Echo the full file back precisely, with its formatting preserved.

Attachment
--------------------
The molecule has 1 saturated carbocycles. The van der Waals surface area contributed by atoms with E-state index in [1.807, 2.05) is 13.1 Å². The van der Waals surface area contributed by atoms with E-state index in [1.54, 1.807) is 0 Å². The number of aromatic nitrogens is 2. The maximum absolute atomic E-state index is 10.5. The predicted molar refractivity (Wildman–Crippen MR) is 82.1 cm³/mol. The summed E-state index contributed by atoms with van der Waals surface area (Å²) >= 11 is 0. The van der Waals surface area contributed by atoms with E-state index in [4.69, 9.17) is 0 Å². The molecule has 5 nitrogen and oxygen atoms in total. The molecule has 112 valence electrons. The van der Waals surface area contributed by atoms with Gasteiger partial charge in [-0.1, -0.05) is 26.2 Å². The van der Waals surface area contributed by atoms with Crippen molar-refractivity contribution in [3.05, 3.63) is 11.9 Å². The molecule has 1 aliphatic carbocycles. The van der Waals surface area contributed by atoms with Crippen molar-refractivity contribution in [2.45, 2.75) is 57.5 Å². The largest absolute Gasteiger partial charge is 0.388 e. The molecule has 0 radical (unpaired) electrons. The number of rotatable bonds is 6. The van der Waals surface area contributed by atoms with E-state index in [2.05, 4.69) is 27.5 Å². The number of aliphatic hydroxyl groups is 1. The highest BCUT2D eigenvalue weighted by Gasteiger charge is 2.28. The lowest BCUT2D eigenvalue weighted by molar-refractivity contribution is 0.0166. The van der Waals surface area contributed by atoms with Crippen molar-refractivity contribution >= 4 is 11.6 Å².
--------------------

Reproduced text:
The molecule has 1 saturated carbocycles. The van der Waals surface area contributed by atoms with E-state index in [1.807, 2.05) is 13.1 Å². The van der Waals surface area contributed by atoms with E-state index in [1.54, 1.807) is 0 Å². The number of aromatic nitrogens is 2. The maximum absolute atomic E-state index is 10.5. The predicted molar refractivity (Wildman–Crippen MR) is 82.1 cm³/mol. The summed E-state index contributed by atoms with van der Waals surface area (Å²) >= 11 is 0. The van der Waals surface area contributed by atoms with E-state index in [4.69, 9.17) is 0 Å². The molecule has 5 nitrogen and oxygen atoms in total. The molecule has 112 valence electrons. The van der Waals surface area contributed by atoms with Gasteiger partial charge in [-0.1, -0.05) is 26.2 Å². The van der Waals surface area contributed by atoms with Crippen molar-refractivity contribution in [3.05, 3.63) is 11.9 Å². The molecule has 1 aliphatic carbocycles. The van der Waals surface area contributed by atoms with Crippen molar-refractivity contribution in [2.45, 2.75) is 57.5 Å². The largest absolute Gasteiger partial charge is 0.388 e. The molecule has 0 radical (unpaired) electrons. The number of rotatable bonds is 6. The van der Waals surface area contributed by atoms with E-state index in [2.05, 4.69) is 27.5 Å². The number of aliphatic hydroxyl groups is 1. The highest BCUT2D eigenvalue weighted by Gasteiger charge is 2.28. The lowest BCUT2D eigenvalue weighted by molar-refractivity contribution is 0.0166. The van der Waals surface area contributed by atoms with Crippen molar-refractivity contribution >= 4 is 11.6 Å².